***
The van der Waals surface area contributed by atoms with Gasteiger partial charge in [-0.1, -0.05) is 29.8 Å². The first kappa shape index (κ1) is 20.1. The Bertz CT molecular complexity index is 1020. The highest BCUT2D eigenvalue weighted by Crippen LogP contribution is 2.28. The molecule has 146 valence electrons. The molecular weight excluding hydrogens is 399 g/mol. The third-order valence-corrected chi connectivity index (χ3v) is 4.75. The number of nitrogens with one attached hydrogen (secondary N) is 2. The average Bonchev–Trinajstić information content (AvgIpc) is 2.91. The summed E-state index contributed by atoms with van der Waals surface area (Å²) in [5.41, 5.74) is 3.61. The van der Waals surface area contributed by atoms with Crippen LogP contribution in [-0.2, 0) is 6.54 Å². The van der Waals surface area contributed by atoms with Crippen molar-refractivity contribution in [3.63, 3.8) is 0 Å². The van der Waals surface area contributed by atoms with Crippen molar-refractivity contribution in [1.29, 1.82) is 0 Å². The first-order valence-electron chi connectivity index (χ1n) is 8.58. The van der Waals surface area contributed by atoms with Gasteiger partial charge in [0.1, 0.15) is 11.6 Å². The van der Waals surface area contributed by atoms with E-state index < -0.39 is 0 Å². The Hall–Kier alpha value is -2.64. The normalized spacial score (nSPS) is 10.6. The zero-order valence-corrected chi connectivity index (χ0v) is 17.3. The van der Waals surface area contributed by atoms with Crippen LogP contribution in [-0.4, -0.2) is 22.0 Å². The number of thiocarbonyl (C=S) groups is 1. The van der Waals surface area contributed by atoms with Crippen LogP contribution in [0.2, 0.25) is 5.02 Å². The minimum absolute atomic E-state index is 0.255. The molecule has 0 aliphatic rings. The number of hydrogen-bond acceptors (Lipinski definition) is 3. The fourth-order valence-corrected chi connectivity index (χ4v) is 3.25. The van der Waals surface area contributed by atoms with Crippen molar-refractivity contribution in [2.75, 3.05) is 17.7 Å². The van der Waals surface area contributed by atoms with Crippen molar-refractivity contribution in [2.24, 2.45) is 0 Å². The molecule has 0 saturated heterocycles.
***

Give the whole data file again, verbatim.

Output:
The van der Waals surface area contributed by atoms with Gasteiger partial charge in [-0.1, -0.05) is 29.8 Å². The first kappa shape index (κ1) is 20.1. The Bertz CT molecular complexity index is 1020. The highest BCUT2D eigenvalue weighted by Crippen LogP contribution is 2.28. The molecule has 146 valence electrons. The molecular weight excluding hydrogens is 399 g/mol. The third-order valence-corrected chi connectivity index (χ3v) is 4.75. The number of nitrogens with one attached hydrogen (secondary N) is 2. The average Bonchev–Trinajstić information content (AvgIpc) is 2.91. The summed E-state index contributed by atoms with van der Waals surface area (Å²) in [5.41, 5.74) is 3.61. The van der Waals surface area contributed by atoms with Crippen LogP contribution in [-0.2, 0) is 6.54 Å². The van der Waals surface area contributed by atoms with Crippen molar-refractivity contribution in [3.63, 3.8) is 0 Å². The van der Waals surface area contributed by atoms with Crippen molar-refractivity contribution in [1.29, 1.82) is 0 Å². The first-order valence-electron chi connectivity index (χ1n) is 8.58. The van der Waals surface area contributed by atoms with Gasteiger partial charge in [0.1, 0.15) is 11.6 Å². The van der Waals surface area contributed by atoms with E-state index < -0.39 is 0 Å². The Hall–Kier alpha value is -2.64. The normalized spacial score (nSPS) is 10.6. The zero-order valence-corrected chi connectivity index (χ0v) is 17.3. The van der Waals surface area contributed by atoms with Crippen LogP contribution in [-0.4, -0.2) is 22.0 Å². The number of thiocarbonyl (C=S) groups is 1. The van der Waals surface area contributed by atoms with Crippen LogP contribution in [0.2, 0.25) is 5.02 Å². The minimum absolute atomic E-state index is 0.255. The molecule has 0 aliphatic rings. The number of hydrogen-bond acceptors (Lipinski definition) is 3. The fourth-order valence-corrected chi connectivity index (χ4v) is 3.25. The van der Waals surface area contributed by atoms with Crippen molar-refractivity contribution in [2.75, 3.05) is 17.7 Å². The van der Waals surface area contributed by atoms with Crippen molar-refractivity contribution in [2.24, 2.45) is 0 Å². The molecule has 0 saturated heterocycles.